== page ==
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Exchange of Values

Exchange of Values
acrylic on board 48'X96'

"Structure of Color Perception"

"Structure of Color Perception"
48'X96' acrylic on board

Sunday, November 17, 2013

"after crucifixion"  (with obligations to prof. Craig Keen)


*** Klediments:  

*** It seems that my blogging often functions as an archive for my facebook ramblings, I reckon that’s ok.  

*** “I would like to write like a painter.  I would like to write like painting.”  That is the first sentence in Helene Cixous’s “The Last Painting or the Portrait of God.”  I was re-reading my thoughts about Cixous’ words that I wrote almost 20 years ago and so I tried to create a painting in response to her instead of using more words and this mess of an image is what happened.  I painted this crucifixion outside late last night but alas it got rained on for about 15 mins before I got it under cover.  All the color bled out and into itself and so it has become a ruin.  This is the third recent painting I have had ruined in this way by rain since I can’t paint large 6X6 foot or larger canvases inside my little studio.  I will probably scrape it off tomorrow and maybe try again although I am somewhat discouraged and tempted to just stop all together.

Cixous’s essay seems to lament the power of painters (images) over poets (language) but of course when is it ever that straightforward?  She writes:  “All I can do is tell the desire.  But the painter can break your heart with the epiphany of a sea....  I am an awkward sorceress of the invisible:  my sorcery is powerless to evoke without the help of your sorcery.  Everything I invoke depends on your trust, on your faith.  And the painter?  Paints from hope to hope.  And between the two?  Is there despair?  Nonhope.  Between hope.....  But straightaway hope arises.”

Hope?  Nonhope? Despair? Like I said above it’s usually never that straightforward.  And sure I would really like to be a poet rather than a painter and I do work at it, but I just don’t have the crucial skills needed with words to write great poetry; too much of my language bleeds itself out.  In any event, I have been painting God’s portrait most of my life and I am no closer to ‘capturing‘ it now than when I started (oh how I loathe the metaphor of ‘capture‘ in the context of images).  How very vain and foolish I have been.  And so with just a little rain all my work and life is bled out and washed away.  Cixous says it like this:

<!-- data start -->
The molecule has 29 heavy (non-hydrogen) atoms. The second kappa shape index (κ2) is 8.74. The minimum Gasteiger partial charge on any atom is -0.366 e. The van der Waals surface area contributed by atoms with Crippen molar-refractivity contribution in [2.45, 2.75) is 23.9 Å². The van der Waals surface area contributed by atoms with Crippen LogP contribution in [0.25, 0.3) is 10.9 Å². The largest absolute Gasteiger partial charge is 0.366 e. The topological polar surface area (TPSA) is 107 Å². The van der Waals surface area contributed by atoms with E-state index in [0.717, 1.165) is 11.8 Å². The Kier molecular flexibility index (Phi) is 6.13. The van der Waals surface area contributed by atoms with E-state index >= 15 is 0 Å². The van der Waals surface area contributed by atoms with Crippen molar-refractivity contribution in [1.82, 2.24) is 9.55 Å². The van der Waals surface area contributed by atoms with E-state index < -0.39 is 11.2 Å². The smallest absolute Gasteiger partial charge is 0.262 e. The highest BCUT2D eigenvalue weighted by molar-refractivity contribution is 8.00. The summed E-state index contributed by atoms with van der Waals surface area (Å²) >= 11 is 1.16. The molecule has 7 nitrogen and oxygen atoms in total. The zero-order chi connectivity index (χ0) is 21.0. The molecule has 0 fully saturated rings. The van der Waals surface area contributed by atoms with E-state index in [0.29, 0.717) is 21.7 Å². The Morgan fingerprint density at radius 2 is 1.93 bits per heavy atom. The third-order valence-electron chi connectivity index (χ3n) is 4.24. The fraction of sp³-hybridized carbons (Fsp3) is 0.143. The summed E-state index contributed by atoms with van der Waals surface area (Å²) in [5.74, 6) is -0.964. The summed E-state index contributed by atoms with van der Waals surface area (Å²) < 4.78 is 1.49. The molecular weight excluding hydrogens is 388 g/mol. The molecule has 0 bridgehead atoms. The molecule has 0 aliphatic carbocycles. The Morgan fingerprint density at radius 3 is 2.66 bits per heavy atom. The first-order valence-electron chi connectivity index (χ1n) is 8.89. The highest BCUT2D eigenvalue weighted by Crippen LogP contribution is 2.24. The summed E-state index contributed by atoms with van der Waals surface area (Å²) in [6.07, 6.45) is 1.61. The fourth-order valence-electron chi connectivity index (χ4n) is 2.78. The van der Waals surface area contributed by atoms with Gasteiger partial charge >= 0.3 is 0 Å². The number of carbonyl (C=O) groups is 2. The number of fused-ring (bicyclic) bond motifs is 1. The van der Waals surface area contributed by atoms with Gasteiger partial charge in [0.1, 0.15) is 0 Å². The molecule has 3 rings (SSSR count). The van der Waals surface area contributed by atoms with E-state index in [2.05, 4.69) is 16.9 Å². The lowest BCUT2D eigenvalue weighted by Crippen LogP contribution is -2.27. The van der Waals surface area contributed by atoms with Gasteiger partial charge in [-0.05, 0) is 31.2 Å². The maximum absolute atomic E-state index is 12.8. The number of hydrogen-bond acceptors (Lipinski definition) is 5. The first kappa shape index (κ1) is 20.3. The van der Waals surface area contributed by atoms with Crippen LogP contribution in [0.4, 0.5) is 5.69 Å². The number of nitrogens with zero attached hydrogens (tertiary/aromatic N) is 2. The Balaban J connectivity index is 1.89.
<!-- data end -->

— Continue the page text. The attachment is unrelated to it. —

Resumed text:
“All I will have done will have been to attempt a portrait of God.  Of the God.  Of what escapes us and makes us wonder.  Of what we do not know but feel.  Of what makes us live.  I mean our own divinity, awkward, twisted, throbbing, our own mystery--we who are lords of this earth and do not know it, we who are touches of vermillion and yellow cadmium in the haystack and do not see it, we who are the eyes of this world and so often do not even look at it, we who could be the painters, the poets, the artists of life if only we wanted to be, we who could be the lovers of the universe.  We who are bits of sun, drops of ocean, atoms of the god and who so often forget this.  We who forget we could also be luminous as light....but what we forget, the painter who sees God each day in the process of changing, does not forget.” 

Remembering can bring such suffering, but I would like to be a painter against forgetting.  Pray for that.

*** a poem by Frank O’Hara:

Why I Am Not A Painter

I am not a painter, I am a poet.
Why? I think I would rather be
a painter, but I am not. Well,

for instance, Mike Goldberg
is starting a painting. I drop in.
"Sit down and have a drink" he
says. I drink; we drink. I look
up. "You have SARDINES in it."
"Yes, it needed something there."
"Oh." I go and the days go by
and I drop in again. The painting
is going on, and I go, and the days
go by. I drop in. The painting is
finished. "Where's SARDINES?"
All that's left is just
letters, "It was too much," Mike says.

But me? One day I am thinking of
a color: orange. I write a line
about orange. Pretty soon it is a
whole page of words, not lines.
Then another page. There should be
so much more, not of orange, of
words, of how terrible orange is
and life. Days go by. It is even in
prose, I am a real poet. My poem
is finished and I haven't mentioned
orange yet. It's twelve poems, I call
it ORANGES. And one day in a gallery
I see Mike's painting, called SARDINES. 

Obliged




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